These days I seem to do nothing but moan about the issue of recruitment of high-calibre management candidates to our industry and the struggle that we are all going to face in the coming years in attracting and retaining talented individuals.
We seem to have been talking about the problem for years and years, yet we don't seem to be getting more optimistic as time rolls on - in fact, according to the HTA and a large number of other horticultural organisations, the problem actually seems to be getting worse.
Only last week, I watched a news item on television about the IT industry's united attempts to show school leavers the career opportunities that exist in that sector. I also read with interest a food industry report that investigated the shortfall of graduate entrants to that market. The report, which was heavily featured in the food-industry press, encouraged all food businesses to do everything they could to make both themselves and the sector more attractive to potential recruits.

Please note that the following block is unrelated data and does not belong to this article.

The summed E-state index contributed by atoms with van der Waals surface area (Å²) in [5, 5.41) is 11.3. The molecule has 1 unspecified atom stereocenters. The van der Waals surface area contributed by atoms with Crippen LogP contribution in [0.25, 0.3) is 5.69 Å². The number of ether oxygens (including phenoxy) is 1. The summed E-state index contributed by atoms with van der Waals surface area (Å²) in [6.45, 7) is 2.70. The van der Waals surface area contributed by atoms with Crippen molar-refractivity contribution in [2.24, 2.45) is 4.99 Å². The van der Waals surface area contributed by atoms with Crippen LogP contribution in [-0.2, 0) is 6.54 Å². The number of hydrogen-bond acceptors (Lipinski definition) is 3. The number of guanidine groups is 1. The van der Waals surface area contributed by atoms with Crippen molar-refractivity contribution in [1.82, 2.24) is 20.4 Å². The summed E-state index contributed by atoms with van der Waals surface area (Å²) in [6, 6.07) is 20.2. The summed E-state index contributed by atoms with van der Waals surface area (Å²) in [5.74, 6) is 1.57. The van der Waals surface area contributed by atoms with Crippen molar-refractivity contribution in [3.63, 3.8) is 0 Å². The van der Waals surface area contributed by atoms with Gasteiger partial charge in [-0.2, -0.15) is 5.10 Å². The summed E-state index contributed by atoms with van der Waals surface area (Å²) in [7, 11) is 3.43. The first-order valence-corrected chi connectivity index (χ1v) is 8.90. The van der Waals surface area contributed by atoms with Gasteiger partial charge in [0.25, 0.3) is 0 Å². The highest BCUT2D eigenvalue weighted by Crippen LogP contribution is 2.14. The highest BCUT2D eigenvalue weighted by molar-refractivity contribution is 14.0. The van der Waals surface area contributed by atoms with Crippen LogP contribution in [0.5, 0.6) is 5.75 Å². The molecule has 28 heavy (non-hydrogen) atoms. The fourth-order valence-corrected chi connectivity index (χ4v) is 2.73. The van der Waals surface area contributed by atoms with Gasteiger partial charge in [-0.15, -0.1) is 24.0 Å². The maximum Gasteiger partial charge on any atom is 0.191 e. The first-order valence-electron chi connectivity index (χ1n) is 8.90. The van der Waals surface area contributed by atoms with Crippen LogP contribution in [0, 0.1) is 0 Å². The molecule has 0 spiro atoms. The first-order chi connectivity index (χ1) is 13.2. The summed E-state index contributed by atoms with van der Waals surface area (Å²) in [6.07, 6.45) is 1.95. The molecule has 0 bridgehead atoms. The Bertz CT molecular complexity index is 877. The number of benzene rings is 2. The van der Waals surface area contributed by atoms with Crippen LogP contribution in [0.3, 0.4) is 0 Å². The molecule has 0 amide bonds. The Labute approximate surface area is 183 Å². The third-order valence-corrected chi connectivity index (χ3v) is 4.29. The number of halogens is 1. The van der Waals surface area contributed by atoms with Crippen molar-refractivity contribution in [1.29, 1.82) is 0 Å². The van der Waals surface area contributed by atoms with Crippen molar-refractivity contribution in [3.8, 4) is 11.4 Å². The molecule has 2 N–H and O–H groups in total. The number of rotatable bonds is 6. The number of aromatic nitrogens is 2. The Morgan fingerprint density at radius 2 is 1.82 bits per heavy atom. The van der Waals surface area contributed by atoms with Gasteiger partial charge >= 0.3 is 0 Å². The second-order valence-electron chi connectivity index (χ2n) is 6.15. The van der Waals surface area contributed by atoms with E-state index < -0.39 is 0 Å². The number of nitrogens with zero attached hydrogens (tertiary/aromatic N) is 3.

Adequately qualified people are in short supply and reports like these alarm me even more when I think about the potential problems that lie ahead for our industry. Now, I don't want to use this column to continually hark on about the image of horticulture or how potential new recruits or the wider public at large perceives us, but as we move into 2008 I would just ask for you to make, and keep, at least one new year's resolution. And that would be for each business, however big or small, to contact its local school (or schools, even) and invite pupils to visit or offer yourself, or one of your staff, to visit them as an outside speaker.
The children will love the experience and the opportunity to see, hear and feel the things that our fabulous industry has to offer. I'm sure some will be inspired by the entrepreneurial spirit that exists within the trade and surprised by the huge range of businesses and career choices that horticulture can offer.
- Guy Moreton is director of More People.